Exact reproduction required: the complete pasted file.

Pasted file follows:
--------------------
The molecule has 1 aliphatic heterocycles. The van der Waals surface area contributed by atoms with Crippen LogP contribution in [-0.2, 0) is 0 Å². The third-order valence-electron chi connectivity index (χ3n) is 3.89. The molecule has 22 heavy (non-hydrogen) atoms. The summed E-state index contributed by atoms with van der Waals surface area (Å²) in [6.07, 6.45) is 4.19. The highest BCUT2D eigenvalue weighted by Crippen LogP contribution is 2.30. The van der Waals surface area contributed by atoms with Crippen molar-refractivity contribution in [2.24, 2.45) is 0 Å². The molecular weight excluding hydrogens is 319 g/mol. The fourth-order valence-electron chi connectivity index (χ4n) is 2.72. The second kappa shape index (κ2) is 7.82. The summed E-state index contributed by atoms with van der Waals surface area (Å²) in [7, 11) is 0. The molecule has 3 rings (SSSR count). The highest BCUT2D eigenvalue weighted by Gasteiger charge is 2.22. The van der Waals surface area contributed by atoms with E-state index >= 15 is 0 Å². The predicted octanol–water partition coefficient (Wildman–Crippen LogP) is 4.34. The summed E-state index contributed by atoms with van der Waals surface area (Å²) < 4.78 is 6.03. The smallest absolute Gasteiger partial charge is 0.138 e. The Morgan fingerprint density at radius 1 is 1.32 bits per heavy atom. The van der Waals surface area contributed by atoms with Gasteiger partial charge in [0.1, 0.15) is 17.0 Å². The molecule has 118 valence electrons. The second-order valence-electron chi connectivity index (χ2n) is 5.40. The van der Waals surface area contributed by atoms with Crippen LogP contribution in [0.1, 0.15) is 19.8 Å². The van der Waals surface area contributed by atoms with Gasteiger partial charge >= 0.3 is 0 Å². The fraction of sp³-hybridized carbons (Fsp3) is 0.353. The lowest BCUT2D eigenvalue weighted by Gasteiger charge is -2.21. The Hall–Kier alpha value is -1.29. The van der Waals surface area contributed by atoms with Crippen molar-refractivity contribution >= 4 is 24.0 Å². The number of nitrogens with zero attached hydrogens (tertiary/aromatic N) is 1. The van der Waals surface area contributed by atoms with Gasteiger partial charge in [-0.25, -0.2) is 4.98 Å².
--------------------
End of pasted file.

The molecule has 1 aliphatic heterocycles. The van der Waals surface area contributed by atoms with Crippen LogP contribution in [-0.2, 0) is 0 Å². The third-order valence-electron chi connectivity index (χ3n) is 3.89. The molecule has 22 heavy (non-hydrogen) atoms. The summed E-state index contributed by atoms with van der Waals surface area (Å²) in [6.07, 6.45) is 4.19. The highest BCUT2D eigenvalue weighted by Crippen LogP contribution is 2.30. The van der Waals surface area contributed by atoms with Crippen molar-refractivity contribution in [2.24, 2.45) is 0 Å². The molecular weight excluding hydrogens is 319 g/mol. The fourth-order valence-electron chi connectivity index (χ4n) is 2.72. The second kappa shape index (κ2) is 7.82. The summed E-state index contributed by atoms with van der Waals surface area (Å²) in [7, 11) is 0. The molecule has 3 rings (SSSR count). The highest BCUT2D eigenvalue weighted by Gasteiger charge is 2.22. The van der Waals surface area contributed by atoms with E-state index >= 15 is 0 Å². The predicted octanol–water partition coefficient (Wildman–Crippen LogP) is 4.34. The summed E-state index contributed by atoms with van der Waals surface area (Å²) < 4.78 is 6.03. The smallest absolute Gasteiger partial charge is 0.138 e. The Morgan fingerprint density at radius 1 is 1.32 bits per heavy atom. The van der Waals surface area contributed by atoms with Gasteiger partial charge in [0.1, 0.15) is 17.0 Å². The molecule has 118 valence electrons. The second-order valence-electron chi connectivity index (χ2n) is 5.40. The van der Waals surface area contributed by atoms with Crippen LogP contribution in [0.1, 0.15) is 19.8 Å². The van der Waals surface area contributed by atoms with Gasteiger partial charge >= 0.3 is 0 Å². The fraction of sp³-hybridized carbons (Fsp3) is 0.353. The lowest BCUT2D eigenvalue weighted by Gasteiger charge is -2.21. The Hall–Kier alpha value is -1.29. The van der Waals surface area contributed by atoms with Crippen molar-refractivity contribution >= 4 is 24.0 Å². The number of nitrogens with zero attached hydrogens (tertiary/aromatic N) is 1. The van der Waals surface area contributed by atoms with Gasteiger partial charge in [-0.25, -0.2) is 4.98 Å².